Bacillus Badius

1212 WordsMay 10, 20135 Pages
The Identification of Bacillus Badius [pic] Hannah Melanchuk Dr. Robert Suran May 1 2013 Microbiology Abstract Over a three week time span I was able to successfully identify an unknown microorganism by combining the results of several tests. The first test was the Gram stain test which showed the microorganism was Gram positive and rod shaped. Using an Unknown Identification Flowchart, I proceeded to inoculate a Starch plate. In week 2, I analyzed the Starch plate and was able to determine that the results for Starch Hydrolysis were negative due to the dark color. Next, I inoculated Simmons Citrate Agar slants. By week 3 I was able to analyze the Citrate Agar, which tested negative…show more content…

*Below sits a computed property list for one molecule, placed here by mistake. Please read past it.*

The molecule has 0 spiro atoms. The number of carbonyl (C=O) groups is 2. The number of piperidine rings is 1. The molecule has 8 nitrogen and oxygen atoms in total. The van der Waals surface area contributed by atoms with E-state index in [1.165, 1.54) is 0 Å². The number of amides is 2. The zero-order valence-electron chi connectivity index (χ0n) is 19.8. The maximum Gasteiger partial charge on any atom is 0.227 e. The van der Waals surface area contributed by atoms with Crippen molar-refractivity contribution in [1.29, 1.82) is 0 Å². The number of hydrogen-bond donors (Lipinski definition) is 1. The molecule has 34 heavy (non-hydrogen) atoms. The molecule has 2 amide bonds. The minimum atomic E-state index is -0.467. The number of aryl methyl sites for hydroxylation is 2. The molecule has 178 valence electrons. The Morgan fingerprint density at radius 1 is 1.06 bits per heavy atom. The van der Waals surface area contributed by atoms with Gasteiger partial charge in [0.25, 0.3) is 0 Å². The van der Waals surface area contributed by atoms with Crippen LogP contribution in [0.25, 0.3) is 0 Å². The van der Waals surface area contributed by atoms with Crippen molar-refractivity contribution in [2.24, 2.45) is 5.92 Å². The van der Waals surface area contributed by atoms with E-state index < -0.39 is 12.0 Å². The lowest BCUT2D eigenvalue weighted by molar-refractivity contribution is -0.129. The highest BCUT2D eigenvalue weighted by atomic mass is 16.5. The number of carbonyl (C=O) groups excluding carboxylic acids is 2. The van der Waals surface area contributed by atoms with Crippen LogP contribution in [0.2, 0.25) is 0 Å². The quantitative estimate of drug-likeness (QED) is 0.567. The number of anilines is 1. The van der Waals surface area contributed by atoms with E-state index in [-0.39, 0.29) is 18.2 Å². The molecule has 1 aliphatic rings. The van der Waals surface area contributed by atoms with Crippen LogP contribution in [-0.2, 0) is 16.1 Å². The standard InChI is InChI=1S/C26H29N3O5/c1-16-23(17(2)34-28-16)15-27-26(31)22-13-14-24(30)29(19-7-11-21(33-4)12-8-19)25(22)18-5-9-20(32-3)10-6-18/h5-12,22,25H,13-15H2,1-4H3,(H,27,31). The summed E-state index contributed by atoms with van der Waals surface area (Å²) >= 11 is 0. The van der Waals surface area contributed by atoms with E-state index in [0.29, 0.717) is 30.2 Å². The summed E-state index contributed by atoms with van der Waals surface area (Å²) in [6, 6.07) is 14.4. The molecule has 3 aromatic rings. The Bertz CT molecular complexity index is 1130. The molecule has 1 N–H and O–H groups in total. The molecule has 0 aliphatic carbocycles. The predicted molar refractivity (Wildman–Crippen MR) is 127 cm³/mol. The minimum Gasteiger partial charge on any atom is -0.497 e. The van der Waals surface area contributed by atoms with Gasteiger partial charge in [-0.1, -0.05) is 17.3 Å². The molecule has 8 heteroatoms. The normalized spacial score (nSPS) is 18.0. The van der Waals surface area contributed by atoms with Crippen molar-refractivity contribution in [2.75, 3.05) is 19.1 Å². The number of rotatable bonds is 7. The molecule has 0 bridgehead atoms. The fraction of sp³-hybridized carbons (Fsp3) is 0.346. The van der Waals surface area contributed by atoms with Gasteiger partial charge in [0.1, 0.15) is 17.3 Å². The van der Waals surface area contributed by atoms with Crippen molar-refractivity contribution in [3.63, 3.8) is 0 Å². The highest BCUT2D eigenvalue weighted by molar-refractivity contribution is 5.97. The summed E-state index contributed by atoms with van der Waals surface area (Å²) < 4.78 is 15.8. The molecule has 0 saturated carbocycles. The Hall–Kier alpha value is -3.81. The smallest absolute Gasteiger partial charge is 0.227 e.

The decolorized Gram negative cells are stained pink. With the results from the Gram stain I was able to follow the “Unknown Identification Flowchart” to the next step, which was to prepare for the Starch Hydrolysis Test by inoculating a starch plate. Starch is a polysaccharide made up of glucose molecules. Some bacteria have an enzyme called amylase which breaks starch down into glucose subunits. The Starch Hydrolysis test is used to determine the production of amylase. Iodine, which is the mordant used in Gram staining, is used in this test to detect the presence of starch. In order to do the Starch Hydrolysis Test I first inoculated a starch plate by using aseptic technique. I streaked the middle of the starch plate with the bacteria into a single line. Then, I let it incubate overnight at 37°C. In week 2, after I added several drops of Gram’s iodine to the starch plate it was ready to be analyzed for starch hydrolysis. The iodine complexes with starch to form a blue-black color in the culture. Clear halos surrounding colonies is the result of their ability to digest the starch due to the presence of amylase. With the results of the Starch Hydrolysis Test I preceded to the final test which is the Citrate Test. Using aseptic technique, I streaked the organism onto the surface of the Simmons’ citrate slant and let it incubate overnight at 37°C. The Citrate Test determines if the organism is able to
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